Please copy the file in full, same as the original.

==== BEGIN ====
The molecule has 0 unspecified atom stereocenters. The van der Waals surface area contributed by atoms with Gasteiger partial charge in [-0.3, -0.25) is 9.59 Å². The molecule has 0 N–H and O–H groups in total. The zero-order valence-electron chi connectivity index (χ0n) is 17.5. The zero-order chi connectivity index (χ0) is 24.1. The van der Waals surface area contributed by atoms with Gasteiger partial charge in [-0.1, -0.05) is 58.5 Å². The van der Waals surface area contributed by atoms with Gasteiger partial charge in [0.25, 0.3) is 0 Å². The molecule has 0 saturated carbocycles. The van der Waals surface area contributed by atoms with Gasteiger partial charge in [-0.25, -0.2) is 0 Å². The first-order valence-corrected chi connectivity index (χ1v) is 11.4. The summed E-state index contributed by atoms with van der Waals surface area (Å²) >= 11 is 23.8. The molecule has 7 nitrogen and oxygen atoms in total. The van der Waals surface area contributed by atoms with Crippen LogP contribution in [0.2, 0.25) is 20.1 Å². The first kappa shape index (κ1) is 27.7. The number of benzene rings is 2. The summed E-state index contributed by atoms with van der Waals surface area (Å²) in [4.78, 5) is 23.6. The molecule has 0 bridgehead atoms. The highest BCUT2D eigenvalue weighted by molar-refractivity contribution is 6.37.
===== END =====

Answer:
The molecule has 0 unspecified atom stereocenters. The van der Waals surface area contributed by atoms with Gasteiger partial charge in [-0.3, -0.25) is 9.59 Å². The molecule has 0 N–H and O–H groups in total. The zero-order valence-electron chi connectivity index (χ0n) is 17.5. The zero-order chi connectivity index (χ0) is 24.1. The van der Waals surface area contributed by atoms with Gasteiger partial charge in [-0.1, -0.05) is 58.5 Å². The van der Waals surface area contributed by atoms with Gasteiger partial charge in [0.25, 0.3) is 0 Å². The molecule has 0 saturated carbocycles. The van der Waals surface area contributed by atoms with Gasteiger partial charge in [-0.25, -0.2) is 0 Å². The first-order valence-corrected chi connectivity index (χ1v) is 11.4. The summed E-state index contributed by atoms with van der Waals surface area (Å²) >= 11 is 23.8. The molecule has 7 nitrogen and oxygen atoms in total. The van der Waals surface area contributed by atoms with Crippen LogP contribution in [0.2, 0.25) is 20.1 Å². The first kappa shape index (κ1) is 27.7. The number of benzene rings is 2. The summed E-state index contributed by atoms with van der Waals surface area (Å²) in [4.78, 5) is 23.6. The molecule has 0 bridgehead atoms. The highest BCUT2D eigenvalue weighted by molar-refractivity contribution is 6.37.